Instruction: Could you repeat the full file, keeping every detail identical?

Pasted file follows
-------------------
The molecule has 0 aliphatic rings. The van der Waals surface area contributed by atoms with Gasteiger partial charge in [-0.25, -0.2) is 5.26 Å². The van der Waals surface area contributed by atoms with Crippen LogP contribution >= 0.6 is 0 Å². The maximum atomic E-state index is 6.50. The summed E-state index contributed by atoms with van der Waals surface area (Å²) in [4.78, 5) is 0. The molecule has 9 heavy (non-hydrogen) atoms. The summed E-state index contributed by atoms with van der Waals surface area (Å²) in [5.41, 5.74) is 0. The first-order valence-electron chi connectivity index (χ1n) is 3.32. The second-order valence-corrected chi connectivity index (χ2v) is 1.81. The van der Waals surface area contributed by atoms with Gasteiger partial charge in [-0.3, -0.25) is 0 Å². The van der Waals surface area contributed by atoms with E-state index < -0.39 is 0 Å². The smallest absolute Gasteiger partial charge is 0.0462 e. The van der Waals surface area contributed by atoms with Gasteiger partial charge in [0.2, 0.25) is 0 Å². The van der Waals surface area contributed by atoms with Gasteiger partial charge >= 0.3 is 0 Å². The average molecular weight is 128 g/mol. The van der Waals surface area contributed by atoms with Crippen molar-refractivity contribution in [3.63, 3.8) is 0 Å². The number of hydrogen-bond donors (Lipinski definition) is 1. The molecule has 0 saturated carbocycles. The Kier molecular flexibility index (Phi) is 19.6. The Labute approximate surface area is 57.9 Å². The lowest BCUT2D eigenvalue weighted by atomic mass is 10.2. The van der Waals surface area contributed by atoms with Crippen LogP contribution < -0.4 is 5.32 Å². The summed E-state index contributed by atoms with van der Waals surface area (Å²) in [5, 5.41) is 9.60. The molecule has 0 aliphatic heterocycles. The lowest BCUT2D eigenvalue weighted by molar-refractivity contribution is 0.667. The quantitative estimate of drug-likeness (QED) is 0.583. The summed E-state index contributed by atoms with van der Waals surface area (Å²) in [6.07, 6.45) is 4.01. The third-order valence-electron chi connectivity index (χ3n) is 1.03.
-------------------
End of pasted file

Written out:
The molecule has 0 aliphatic rings. The van der Waals surface area contributed by atoms with Gasteiger partial charge in [-0.25, -0.2) is 5.26 Å². The van der Waals surface area contributed by atoms with Crippen LogP contribution >= 0.6 is 0 Å². The maximum atomic E-state index is 6.50. The summed E-state index contributed by atoms with van der Waals surface area (Å²) in [4.78, 5) is 0. The molecule has 9 heavy (non-hydrogen) atoms. The summed E-state index contributed by atoms with van der Waals surface area (Å²) in [5.41, 5.74) is 0. The first-order valence-electron chi connectivity index (χ1n) is 3.32. The second-order valence-corrected chi connectivity index (χ2v) is 1.81. The van der Waals surface area contributed by atoms with Gasteiger partial charge in [-0.3, -0.25) is 0 Å². The van der Waals surface area contributed by atoms with E-state index < -0.39 is 0 Å². The smallest absolute Gasteiger partial charge is 0.0462 e. The van der Waals surface area contributed by atoms with Gasteiger partial charge in [0.2, 0.25) is 0 Å². The van der Waals surface area contributed by atoms with Gasteiger partial charge >= 0.3 is 0 Å². The average molecular weight is 128 g/mol. The van der Waals surface area contributed by atoms with Crippen molar-refractivity contribution in [3.63, 3.8) is 0 Å². The number of hydrogen-bond donors (Lipinski definition) is 1. The molecule has 0 saturated carbocycles. The Kier molecular flexibility index (Phi) is 19.6. The Labute approximate surface area is 57.9 Å². The lowest BCUT2D eigenvalue weighted by atomic mass is 10.2. The van der Waals surface area contributed by atoms with Crippen LogP contribution < -0.4 is 5.32 Å². The summed E-state index contributed by atoms with van der Waals surface area (Å²) in [5, 5.41) is 9.60. The molecule has 0 aliphatic heterocycles. The lowest BCUT2D eigenvalue weighted by molar-refractivity contribution is 0.667. The quantitative estimate of drug-likeness (QED) is 0.583. The summed E-state index contributed by atoms with van der Waals surface area (Å²) in [6.07, 6.45) is 4.01. The third-order valence-electron chi connectivity index (χ3n) is 1.03.